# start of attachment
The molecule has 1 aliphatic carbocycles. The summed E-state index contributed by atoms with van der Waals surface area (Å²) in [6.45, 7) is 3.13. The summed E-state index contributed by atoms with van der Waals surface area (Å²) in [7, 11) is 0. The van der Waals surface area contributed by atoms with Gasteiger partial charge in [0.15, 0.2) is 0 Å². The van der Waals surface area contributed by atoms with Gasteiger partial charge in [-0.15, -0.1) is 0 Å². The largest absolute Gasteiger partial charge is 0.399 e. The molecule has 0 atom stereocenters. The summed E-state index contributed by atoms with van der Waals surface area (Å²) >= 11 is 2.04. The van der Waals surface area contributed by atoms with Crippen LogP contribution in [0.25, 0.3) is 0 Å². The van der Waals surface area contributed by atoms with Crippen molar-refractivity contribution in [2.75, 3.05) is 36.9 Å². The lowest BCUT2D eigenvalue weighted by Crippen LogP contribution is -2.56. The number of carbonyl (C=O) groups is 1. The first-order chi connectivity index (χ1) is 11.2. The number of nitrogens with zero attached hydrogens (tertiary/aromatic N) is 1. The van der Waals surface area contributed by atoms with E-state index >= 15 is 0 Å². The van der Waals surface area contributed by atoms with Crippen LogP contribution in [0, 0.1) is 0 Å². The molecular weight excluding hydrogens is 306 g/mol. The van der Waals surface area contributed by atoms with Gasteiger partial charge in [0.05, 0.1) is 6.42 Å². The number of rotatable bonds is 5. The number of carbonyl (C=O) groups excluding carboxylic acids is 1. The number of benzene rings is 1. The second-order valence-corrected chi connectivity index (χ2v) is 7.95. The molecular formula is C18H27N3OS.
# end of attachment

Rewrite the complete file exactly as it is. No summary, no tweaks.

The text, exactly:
The molecule has 1 aliphatic carbocycles. The summed E-state index contributed by atoms with van der Waals surface area (Å²) in [6.45, 7) is 3.13. The summed E-state index contributed by atoms with van der Waals surface area (Å²) in [7, 11) is 0. The van der Waals surface area contributed by atoms with Gasteiger partial charge in [0.15, 0.2) is 0 Å². The van der Waals surface area contributed by atoms with Gasteiger partial charge in [-0.15, -0.1) is 0 Å². The largest absolute Gasteiger partial charge is 0.399 e. The molecule has 0 atom stereocenters. The summed E-state index contributed by atoms with van der Waals surface area (Å²) >= 11 is 2.04. The van der Waals surface area contributed by atoms with Crippen LogP contribution in [0.25, 0.3) is 0 Å². The van der Waals surface area contributed by atoms with Crippen molar-refractivity contribution in [2.75, 3.05) is 36.9 Å². The lowest BCUT2D eigenvalue weighted by Crippen LogP contribution is -2.56. The number of carbonyl (C=O) groups is 1. The first-order chi connectivity index (χ1) is 11.2. The number of nitrogens with zero attached hydrogens (tertiary/aromatic N) is 1. The van der Waals surface area contributed by atoms with E-state index >= 15 is 0 Å². The van der Waals surface area contributed by atoms with Crippen LogP contribution in [0, 0.1) is 0 Å². The molecular weight excluding hydrogens is 306 g/mol. The van der Waals surface area contributed by atoms with Gasteiger partial charge in [0.05, 0.1) is 6.42 Å². The number of rotatable bonds is 5. The number of carbonyl (C=O) groups excluding carboxylic acids is 1. The number of benzene rings is 1. The second-order valence-corrected chi connectivity index (χ2v) is 7.95. The molecular formula is C18H27N3OS.